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Date: 12/27/13 2:41 AM

Would janome bobbins work with a Juki machine? I really like the looks of the f600.

Artsewer
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Date: 12/27/13 3:30 AM

Many models of machines can not be bought on line. Personally if at all possible I would buy from a dealer. For many reasons.
ONe I like to try out a machine, as it has to have the right feel to it, plus sew perfectly.
I think it is important to hear, fee,l and look at machine in person.
Also for dealer support, and technical support, classes if you need them...
-- Edited on 12/27/13 3:31 AM --

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Serger 1100DC

SandiMacD
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Date: 12/27/13 5:53 AM

Keep visiting dealers and trying them out. Call before to get an apt and make sure they have in stock the machines in your price range that interest you.
When I lived in a rural state, I spent months driving overnight to dealers in 5 states. Take your time. Make sure the dealer will accept shipment to fix problems and return it, if you prefer that to driving. Mine paid return shipping.

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sewing brings joy and meaning to my life...

with love Heidi
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Date: 12/27/13 7:32 AM

Did the Bernina dealer have any second hand or floor models, I picked up my machine for half price barely used. I love my 380, it has sewn everything I have thrown at it, 9 layers of flat felled denim with no problems :)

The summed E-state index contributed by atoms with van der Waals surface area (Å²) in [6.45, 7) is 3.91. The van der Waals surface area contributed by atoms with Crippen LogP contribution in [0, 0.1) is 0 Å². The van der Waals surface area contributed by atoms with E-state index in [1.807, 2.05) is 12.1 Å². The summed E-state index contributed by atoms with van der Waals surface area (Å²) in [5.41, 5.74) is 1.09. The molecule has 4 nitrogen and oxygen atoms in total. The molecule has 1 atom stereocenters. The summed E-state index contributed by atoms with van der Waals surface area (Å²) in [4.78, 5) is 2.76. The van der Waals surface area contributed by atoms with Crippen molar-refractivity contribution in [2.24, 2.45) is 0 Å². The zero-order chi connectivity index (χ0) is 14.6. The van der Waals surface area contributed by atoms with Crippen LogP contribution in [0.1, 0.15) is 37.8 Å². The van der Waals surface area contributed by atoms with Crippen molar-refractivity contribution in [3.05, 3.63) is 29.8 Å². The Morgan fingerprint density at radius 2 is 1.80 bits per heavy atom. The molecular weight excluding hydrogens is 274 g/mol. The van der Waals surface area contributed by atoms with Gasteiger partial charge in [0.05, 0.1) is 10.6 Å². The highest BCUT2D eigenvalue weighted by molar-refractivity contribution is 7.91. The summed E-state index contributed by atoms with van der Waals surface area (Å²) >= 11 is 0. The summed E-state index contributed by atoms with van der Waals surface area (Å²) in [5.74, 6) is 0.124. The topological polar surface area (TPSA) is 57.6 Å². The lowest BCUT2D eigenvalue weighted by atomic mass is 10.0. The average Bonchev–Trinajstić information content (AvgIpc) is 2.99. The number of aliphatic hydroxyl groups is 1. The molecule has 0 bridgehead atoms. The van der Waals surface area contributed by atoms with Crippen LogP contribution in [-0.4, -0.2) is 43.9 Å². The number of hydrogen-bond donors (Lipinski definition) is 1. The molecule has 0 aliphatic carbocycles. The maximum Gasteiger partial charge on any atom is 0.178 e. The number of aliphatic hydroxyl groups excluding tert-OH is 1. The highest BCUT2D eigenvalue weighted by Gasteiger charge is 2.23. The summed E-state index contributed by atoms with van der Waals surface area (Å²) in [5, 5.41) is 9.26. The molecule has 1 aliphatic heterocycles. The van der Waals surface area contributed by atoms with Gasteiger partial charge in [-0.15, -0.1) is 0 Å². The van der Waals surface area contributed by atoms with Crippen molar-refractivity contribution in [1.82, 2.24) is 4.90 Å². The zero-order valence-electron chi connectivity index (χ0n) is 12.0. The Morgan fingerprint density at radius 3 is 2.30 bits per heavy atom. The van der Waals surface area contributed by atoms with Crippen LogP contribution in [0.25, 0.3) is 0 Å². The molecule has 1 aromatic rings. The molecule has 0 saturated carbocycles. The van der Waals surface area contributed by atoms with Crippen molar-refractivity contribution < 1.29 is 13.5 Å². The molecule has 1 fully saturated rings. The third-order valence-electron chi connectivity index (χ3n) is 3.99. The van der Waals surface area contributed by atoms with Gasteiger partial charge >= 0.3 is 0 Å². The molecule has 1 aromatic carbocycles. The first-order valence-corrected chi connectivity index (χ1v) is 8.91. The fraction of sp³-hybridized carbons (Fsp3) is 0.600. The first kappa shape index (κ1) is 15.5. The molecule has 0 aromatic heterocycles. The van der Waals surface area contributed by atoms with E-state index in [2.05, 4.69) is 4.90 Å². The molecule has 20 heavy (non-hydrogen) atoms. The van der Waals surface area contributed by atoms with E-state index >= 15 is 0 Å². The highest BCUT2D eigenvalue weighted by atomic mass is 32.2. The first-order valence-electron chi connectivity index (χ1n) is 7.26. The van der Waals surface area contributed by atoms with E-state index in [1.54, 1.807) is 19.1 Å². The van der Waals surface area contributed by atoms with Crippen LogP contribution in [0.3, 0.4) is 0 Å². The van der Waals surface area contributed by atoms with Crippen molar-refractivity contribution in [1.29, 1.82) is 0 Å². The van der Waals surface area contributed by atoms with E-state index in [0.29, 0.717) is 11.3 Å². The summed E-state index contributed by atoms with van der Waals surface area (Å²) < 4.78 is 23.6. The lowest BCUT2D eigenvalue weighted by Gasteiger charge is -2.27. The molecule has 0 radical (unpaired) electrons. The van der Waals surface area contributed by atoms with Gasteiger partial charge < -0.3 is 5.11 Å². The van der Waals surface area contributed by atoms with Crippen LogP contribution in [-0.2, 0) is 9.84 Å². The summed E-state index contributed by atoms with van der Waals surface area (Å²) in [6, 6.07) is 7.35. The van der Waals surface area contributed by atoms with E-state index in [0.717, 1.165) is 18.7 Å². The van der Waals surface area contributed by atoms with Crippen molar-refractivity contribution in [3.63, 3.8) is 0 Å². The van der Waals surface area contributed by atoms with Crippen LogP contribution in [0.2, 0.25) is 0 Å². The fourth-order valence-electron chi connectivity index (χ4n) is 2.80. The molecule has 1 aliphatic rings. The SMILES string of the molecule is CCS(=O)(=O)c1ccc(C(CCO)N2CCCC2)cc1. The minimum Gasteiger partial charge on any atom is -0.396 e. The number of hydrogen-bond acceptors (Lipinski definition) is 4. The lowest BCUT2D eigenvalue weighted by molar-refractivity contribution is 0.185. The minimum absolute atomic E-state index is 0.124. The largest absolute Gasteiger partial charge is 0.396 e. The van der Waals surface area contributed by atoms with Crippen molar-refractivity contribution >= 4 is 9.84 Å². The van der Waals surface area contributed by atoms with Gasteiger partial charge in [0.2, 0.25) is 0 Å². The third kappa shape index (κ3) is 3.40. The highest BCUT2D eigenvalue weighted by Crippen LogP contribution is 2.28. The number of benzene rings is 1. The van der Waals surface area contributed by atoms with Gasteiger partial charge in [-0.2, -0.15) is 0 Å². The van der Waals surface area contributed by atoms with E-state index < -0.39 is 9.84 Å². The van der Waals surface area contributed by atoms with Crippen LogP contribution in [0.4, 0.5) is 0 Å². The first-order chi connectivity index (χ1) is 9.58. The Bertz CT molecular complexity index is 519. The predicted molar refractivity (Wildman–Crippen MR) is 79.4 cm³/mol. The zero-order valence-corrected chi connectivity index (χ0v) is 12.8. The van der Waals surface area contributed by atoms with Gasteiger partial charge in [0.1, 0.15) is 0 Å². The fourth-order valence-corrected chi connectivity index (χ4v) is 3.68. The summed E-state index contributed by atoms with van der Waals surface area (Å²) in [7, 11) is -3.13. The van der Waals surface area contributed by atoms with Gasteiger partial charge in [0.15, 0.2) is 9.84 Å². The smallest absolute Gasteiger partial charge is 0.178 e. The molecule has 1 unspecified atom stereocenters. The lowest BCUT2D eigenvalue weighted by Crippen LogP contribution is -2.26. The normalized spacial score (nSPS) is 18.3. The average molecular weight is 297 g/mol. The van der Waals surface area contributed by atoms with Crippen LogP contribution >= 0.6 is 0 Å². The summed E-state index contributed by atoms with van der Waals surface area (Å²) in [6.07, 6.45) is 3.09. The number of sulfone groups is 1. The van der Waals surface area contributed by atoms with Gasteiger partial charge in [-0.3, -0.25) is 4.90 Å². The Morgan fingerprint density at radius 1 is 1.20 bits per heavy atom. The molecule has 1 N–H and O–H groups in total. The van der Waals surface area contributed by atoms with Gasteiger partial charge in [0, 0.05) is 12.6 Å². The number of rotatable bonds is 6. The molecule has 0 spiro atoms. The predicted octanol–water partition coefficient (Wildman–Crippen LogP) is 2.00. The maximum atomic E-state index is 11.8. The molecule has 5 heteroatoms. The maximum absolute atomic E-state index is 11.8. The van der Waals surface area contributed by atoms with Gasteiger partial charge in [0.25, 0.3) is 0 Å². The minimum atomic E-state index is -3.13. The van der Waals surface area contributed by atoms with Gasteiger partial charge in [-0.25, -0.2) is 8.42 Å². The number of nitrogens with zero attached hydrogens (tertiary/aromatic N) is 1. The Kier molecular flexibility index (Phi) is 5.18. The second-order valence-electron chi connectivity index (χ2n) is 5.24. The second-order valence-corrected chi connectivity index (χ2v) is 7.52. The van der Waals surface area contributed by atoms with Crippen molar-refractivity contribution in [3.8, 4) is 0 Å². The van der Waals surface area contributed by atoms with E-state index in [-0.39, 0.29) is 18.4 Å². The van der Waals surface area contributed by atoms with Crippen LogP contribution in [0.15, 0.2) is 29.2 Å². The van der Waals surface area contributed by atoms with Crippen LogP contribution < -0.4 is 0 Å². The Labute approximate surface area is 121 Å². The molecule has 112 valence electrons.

Doris W. in TN
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In reply to sunnysnowflake <<
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Date: 12/27/13 10:28 AM

When you buy a machine, you are buying a relationship with the dealer, whether it is a physical b&m (brick & mortar) store or an online vendor. No matter which brand you buy, that dealer support can make or break your experience with a machine.

I prefer a b&m store because that is who will teach me how to use it, diagnose my "user error" questions with a quick phone call. Ask for a complete demo of machines when you visit, and pay attention to how comfortable and knowledgeable the sales person is with the machine. That might give you a clue about dealer knowledge, for those times you need to call for help. Living 90 miles away from either dealer, that phone support might be crucial.

A good b&m dealer will also take care of warranty repairs, have a good selection of feet in stock, and a discount on everything else in the store (except machines-LOL) for customers who bought their machine from them.

I don't want to pack up my good machines and send them somewhere for service/adjustment/repair and risk packing them wrong or UPS/FedEx damaging them, or having to deal with a claim and the blame game. I also don't have space to store all those original boxes! I have a fantastic local Bernina dealer and consider myself very fortunate.

Online will always get you a cheaper price, because the machines are sent from a warehouse and overhead is lower, no tech on site or salespeople, but dealer support may not be there for you, if at all.

Find out if the Viking at JoAnn's has a local technician. If not, find out where does the machine go and average turn-around time (how long it takes to get the machine back) on repairs or service. Do not be shy about asking questions.

I bought my Brother 2340CV coverstitch machine online from Ken'sSewingCenter, but they're 125 miles away and I knew I could arrange to drive down on a day trip if it should have any big repairs needed.

I have a friend who really likes the dealer for her brand machine, and is a 1.5 hour drive away. She always calls ahead and sets up an appointment for service, makes it a day trip, and her machine is ready to go home by late afternoon. Having a long-distance dealer can work if there is a tech on site (really important) and the dealer is supportive of his/her customers.